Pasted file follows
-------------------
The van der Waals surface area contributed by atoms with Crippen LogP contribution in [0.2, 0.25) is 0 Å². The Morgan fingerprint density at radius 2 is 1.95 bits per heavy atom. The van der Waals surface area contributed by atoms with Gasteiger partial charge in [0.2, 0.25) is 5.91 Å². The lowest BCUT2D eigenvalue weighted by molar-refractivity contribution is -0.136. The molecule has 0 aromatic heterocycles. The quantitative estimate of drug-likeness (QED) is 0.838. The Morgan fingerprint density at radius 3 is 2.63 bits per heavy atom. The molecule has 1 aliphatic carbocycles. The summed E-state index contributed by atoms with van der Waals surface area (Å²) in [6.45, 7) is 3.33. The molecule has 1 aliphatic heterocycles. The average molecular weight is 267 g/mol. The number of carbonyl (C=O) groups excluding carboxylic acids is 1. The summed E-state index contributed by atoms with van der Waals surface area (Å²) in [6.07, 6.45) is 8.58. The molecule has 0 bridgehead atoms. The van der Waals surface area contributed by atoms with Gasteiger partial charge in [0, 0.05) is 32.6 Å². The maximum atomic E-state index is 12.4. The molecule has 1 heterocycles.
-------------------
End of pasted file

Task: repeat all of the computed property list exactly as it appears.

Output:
The van der Waals surface area contributed by atoms with Crippen LogP contribution in [0.2, 0.25) is 0 Å². The Morgan fingerprint density at radius 2 is 1.95 bits per heavy atom. The van der Waals surface area contributed by atoms with Gasteiger partial charge in [0.2, 0.25) is 5.91 Å². The lowest BCUT2D eigenvalue weighted by molar-refractivity contribution is -0.136. The molecule has 0 aromatic heterocycles. The quantitative estimate of drug-likeness (QED) is 0.838. The Morgan fingerprint density at radius 3 is 2.63 bits per heavy atom. The molecule has 1 aliphatic carbocycles. The summed E-state index contributed by atoms with van der Waals surface area (Å²) in [6.45, 7) is 3.33. The molecule has 1 aliphatic heterocycles. The average molecular weight is 267 g/mol. The number of carbonyl (C=O) groups excluding carboxylic acids is 1. The summed E-state index contributed by atoms with van der Waals surface area (Å²) in [6.07, 6.45) is 8.58. The molecule has 0 bridgehead atoms. The van der Waals surface area contributed by atoms with Gasteiger partial charge in [0, 0.05) is 32.6 Å². The maximum atomic E-state index is 12.4. The molecule has 1 heterocycles.